Arriving at Dunhurst at the age of eight was like manna from heaven for Angie McLachlan. As the youngest boarder at the Collegiate School in Bristol, she had felt isolated and out of her depth; at Dunhurst, she was in her element from her first day.
“Mum had got a job as a matron at Bedales, which was how I was able to move to Dunhurst, and I absolutely loved my new school at once,” Angie recalls. “The physical setting, the orchards, the pets, the teachers, who were so friendly and approachable – all of them made such a positive impression on me. I enjoyed the lessons, the drama and the art – there was a new art block that was being built at the time – I loved being in the workshop and building things out of wood and life was so exciting. Yes, there were some tougher aspects; there was a social pecking order, in which those who had come all the way up the school were at the top, and it was really quite competitive, with sports competitions between the houses and so on, but these were the wonderful days before health and safety regulations. You could climb trees, do all kinds of hair-raising things with very few restrictions and think things out for yourself in a way that children aren’t always allowed to these days.”
At Middle School, Angie was part of an experimental couple of years, which saw her lessons taking place at Bedales while she continued to live at Dunhurst. “The tracking backwards and forwards was a bit of a pain but there were compensations,” she says. “I well remember the thrill of the Bedales library and how I felt when I first borrowed a book from it. I had also become an avid student of martial arts; it was something that I had discovered that I was good at and I eventually became one of the first black belts to come from Bedales. Until I was 21, I pursued it, even coming back after I had left the school to take the grading sessions at Bedales.”
Judo would become Angie’s saving grace at school. “Academically, I wasn’t very adept,” she admits. “I was in fact dyspraxic, something about which very little was known at the time and which wasn’t diagnosed in me until I was in my 40s. My memory was also poor; I always needed more time than anyone else to take down notes and maths was a bit of a closed book to me. You were either good at maths or you weren’t and I was consigned to the depths of the recently formed ‘D’ set. For me, Bedales was much more about the benefits of learning life skills and communication than academia and in that regard, the breadth of our education was extraordinary. Tim Slack was a first major influence – an incredibly fair man, great to deal with, who seemed to have an instinctive understanding of teenagers. Mel Puckle was a wonderful music teacher and Rachel Carey-Field taught me how to fill a room with my voice, something that has become remarkably useful to me as I have got older! Bedales was a place where eccentricity was part and parcel of everyday life – miles away from the bland diet that can be served up at some schools.”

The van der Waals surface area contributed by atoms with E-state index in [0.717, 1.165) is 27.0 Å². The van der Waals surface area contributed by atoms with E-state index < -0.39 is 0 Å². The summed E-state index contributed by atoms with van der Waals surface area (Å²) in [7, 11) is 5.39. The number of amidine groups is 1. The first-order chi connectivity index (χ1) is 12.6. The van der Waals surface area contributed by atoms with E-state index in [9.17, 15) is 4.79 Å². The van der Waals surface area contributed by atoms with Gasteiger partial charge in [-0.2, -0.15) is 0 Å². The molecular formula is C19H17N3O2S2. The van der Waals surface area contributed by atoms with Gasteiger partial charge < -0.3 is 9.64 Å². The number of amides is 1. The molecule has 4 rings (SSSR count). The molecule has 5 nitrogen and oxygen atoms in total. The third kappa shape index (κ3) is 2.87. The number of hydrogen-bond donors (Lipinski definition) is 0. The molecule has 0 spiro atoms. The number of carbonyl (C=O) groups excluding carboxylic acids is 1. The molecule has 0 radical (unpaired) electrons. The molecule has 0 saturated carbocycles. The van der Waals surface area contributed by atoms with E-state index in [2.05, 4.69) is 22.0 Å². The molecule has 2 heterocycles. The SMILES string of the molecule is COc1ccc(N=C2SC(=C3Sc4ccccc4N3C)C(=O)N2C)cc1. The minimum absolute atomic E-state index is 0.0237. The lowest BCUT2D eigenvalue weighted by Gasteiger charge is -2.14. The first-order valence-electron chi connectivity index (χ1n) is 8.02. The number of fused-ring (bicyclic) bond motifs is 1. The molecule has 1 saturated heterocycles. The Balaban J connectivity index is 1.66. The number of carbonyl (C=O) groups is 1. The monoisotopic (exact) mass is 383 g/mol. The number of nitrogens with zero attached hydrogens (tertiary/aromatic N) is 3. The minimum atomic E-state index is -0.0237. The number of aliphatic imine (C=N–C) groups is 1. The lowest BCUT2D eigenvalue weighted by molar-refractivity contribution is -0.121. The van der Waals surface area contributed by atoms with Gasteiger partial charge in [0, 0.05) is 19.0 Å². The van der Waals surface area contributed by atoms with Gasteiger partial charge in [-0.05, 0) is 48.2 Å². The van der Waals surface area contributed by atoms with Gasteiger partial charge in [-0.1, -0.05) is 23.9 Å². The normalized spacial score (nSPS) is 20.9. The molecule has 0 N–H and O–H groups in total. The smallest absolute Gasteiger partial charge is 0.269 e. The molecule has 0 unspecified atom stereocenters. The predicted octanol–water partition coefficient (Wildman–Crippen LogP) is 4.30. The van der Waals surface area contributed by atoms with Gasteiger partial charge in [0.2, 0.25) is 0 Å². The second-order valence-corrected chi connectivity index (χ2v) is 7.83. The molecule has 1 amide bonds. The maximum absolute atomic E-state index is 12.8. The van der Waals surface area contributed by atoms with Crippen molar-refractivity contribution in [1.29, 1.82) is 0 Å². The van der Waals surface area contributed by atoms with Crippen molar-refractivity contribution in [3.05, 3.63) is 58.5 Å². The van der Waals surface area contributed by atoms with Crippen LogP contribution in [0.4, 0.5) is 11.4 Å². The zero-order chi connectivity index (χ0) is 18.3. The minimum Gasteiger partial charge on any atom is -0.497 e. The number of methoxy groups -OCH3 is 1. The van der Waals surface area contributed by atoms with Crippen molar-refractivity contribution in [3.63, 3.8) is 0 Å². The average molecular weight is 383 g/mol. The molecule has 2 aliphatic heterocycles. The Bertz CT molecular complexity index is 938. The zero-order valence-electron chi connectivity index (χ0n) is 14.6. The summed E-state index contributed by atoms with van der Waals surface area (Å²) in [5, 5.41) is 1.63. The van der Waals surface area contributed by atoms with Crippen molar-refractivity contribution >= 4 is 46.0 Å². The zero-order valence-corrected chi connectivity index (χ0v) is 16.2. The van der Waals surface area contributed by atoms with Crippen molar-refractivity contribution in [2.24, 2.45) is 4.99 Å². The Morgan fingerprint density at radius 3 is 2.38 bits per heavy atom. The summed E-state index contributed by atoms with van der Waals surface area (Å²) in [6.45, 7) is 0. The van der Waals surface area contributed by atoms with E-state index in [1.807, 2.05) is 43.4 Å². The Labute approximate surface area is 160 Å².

Angie took her O-Levels in the summer of 1974 and returned for her 6.1 year eager for more experiences and the chance to attack her best subjects as extra ‘O’ Levels and to pursue some other favourites at A-Level. Before the end of her first 6.1 term, however, her world had fallen apart: “My mother was called in for a meeting with Patrick Nobes, who was Head Teacher by then, and it was suggested to her that keeping me at Bedales was a waste of time from the academic point of view. Oxbridge applications were becoming a much bigger deal to the school but I never got to the bottom of whose idea it was that I should leave Bedales,” Angie reflects. “I’m pretty sure that Tim Slack would never have countenanced such a thing if he had still been in charge, at least not without talking to me about it as part of the decision. But I was one of a few people who left at the same sort of time as me who seemed to be collateral damage from the drive for higher academic standards.”
I like to think that my experiences [have] enabled me to forge ahead and cope with the unusual path that I have taken in life – parallel to the mainstream, rather like Bedales itself.
The setback left Angie shattered and bereft of confidence. “Bedales had been my life and I was sad beyond words to leave,” she says. “It was a tough time at home – Mum wasn’t very well – and I found life hard to cope with. I developed agoraphobia for a while and for a number of years, I just drifted. I did some voluntary work and eventually moved to London, got married and worked in Harrods for a bit but I was just clinging on for a long while. Spiritually, I was leaning quite heavily on the Buddhist way of thinking that I’d discovered through my practice of the martial arts.”
The real turning point in Angie’s life arrived almost simultaneously with her mother’s death in 1991. “That’s how I got into the funeral business,” she explains. “The first thing that I had to do was to French polish my mother’s coffin; after that I worked in the coffin workshop, then as transport manager. I got the opportunity and took myself off to mortuary school to learn how to do everything that the business requires short of digging a full size grave. My embalming skills were something that I was particularly proud of – I achieved the highest marks in the country for my year’s written Anatomy, Physiology and Embalming Theory papers for the British Institute of Embalmers Qualification. I realised that I could learn and the funeral business really engaged me in study. Additionally, later in my career I was twice nominated as Embalmer of the Year, once becoming runner-up! Those were the pioneering days of AIDS embalming in the early 1990s, which were both the best of times and the very worst of times. There was a lot of fear and ignorance to battle against but to have been there and been able to make a difference was a massive honour.”